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September is Prostate Cancer Awareness Month, which is the perfect time to discuss nutritional approaches to keeping this male reproductive organ healthy, especially as men age. The prostate is a walnut-sized organ located below the bladder and surrounding the urethra. It actually functions as both a gland and a muscle, producing prostatic fluid and pumping fluid out through the urethra. Men can live without a prostate, but because it is surrounded by a number of critical arteries, nerves, and muscles, prostate surgery and treatment for prostate cancer (radiation and chemotherapy) leaves a man vulnerable to impotence, infertility, and incontinence. Prevention and early detection of disease are key to keeping the prostate healthy. In this article, we’ll discuss prostate diseases and the causes behind them and how to keep the prostate healthy with nutrition and supplements. Since men have a reputation for putting off annual exams, be sure to share this with the men in your life and encourage them to take care of their prostates!
Underlying causes of prostate imbalance
Although there is not a known direct cause of prostate disease, studies have shown that lifestyle and diet, as well as genetics play a role. Obesity, diabetes, heart disease, aging, and the use of beta blockers are also risk factors for prostate enlargement. Men who consume the standard American diet with processed foods, trans fats, and refined sugars are at a higher risk of developing prostate disease.
Estrogen dominance has been linked to prostate cancer, so men should take steps to limit their exposure to xenoestrogens (chemicals that mimic estrogen) common in pesticides/herbicides, plastics, and other environmental toxins. Men should ensure their produce, meat, and dairy products are organic, use natural toiletries (deodorant, body wash, lotion, etc.) without parabens and phthalates, and use BPA-free containers to store food and drinks.
Zinc deficiency is strongly correlated to prostate disease. Grass-fed beef, crab, pumpkin seeds, and sesame seeds (the tahini in hummus is a tasty way to enjoy) are great food sources to obtain this important mineral.
Diseases of the prostate
- Benign prostatic hyperplasia (BPH): The prostate continues to grow throughout a man’s life, but because it is surrounded by a layer of tissue that prevents it from growing outward, it grows inward, potentially clamping around the urethra. BPH is prostate enlargement that results in decreased flow of urine through the prostatic urethra. It can cause painful or difficult urination and voiding completely or the frequent need to urinate. Antihistamines can exacerbate BPH. Conventional treatments include watchful waiting, alpha blockers to relax the sphincter at the base of the bladder so that urine can flow more freely, 5-alpha reductase inhibitors that suppress conversion of testosterone to DHT (which has been shown to trigger prostate growth), and surgery. BPH is a very common affliction among older men, with almost half of all men over the age of 60 having some symptoms of an enlarged prostate.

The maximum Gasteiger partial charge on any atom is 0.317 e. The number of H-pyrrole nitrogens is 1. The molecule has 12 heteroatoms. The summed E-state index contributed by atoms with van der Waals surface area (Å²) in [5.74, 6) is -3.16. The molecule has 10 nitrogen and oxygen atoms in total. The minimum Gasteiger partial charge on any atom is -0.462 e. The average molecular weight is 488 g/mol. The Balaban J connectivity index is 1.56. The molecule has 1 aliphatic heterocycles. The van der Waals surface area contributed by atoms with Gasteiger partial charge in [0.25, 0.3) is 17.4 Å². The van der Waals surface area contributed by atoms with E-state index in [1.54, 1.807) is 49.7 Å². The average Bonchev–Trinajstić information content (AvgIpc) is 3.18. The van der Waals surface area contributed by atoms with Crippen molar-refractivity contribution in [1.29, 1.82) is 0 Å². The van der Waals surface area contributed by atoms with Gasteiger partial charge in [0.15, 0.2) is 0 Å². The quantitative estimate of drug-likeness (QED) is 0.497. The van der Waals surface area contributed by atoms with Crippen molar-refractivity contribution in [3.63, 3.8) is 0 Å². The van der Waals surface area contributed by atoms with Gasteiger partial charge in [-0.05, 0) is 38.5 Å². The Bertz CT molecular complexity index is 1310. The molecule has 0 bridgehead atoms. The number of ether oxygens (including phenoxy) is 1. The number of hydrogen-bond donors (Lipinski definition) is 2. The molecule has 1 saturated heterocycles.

- Prostatitis: Inflammation of the prostate that many men have without knowing it. Can be acute or chronic and bacterial or nonbacterial. Symptoms may include fever, chills, pain in the lower pack, and frequent urination. Conventionally treated with antibiotics, but studies have found that men with chronic prostatitis have low concentration of zinc in their prostatic fluid. Zinc acts as a potent antibacterial agent, so supplemental zinc is helpful for men with chronic prostatitis. Acupuncture has also been shown to reduce prostatitis symptoms.
- Prostate cancer: Except for skin cancer, prostate cancer is the most common cancer in men; however, most men will die with the disease, not from it. Men with prostate cancer often have prostatitis, BHP, or both. Cancer cells begin to grow inside the ducts of the prostate gland for no known reason. It is usually curable. Prostate-specific antigen (PSA) testing is used as a screening tool for prostate cancer. Higher levels are associated with enlarged prostates but also increase gradually with age, so it’s important to consider several factors when diagnosing prostate cancer and starting a treatment protocol. Conventional treatments include watchful waiting, surgery to remove the prostate, radiation, chemotherapy, and hormone therapy.
Keeping the prostate healthy
A whole-foods diet that is full of antioxidant-rich vegetables and fruits as well as healthy fats is the best way to keep the prostate healthy. Make sure that fruits and vegetables are organic, as chemical pesticides and fertilizers contribute to prostate disease. In addition, there are several nutrients that are especially important for the prostate, including zinc, selenium, lycopene, vitamin D, and B vitamins. These can be found in the following foods:
- Pumpkin seeds
- Brazil nuts
- Sunflower seeds
- Wheat germ
- Sweet potatoes
- Blackstrap molasses
- Green tea
Healthy sources of fats include grass-fed meats, pastured butter, coconut oil, olive oil, flaxseed oil, avocados, fish, nuts, and seeds.
Cadie Berrian, BA, MNT
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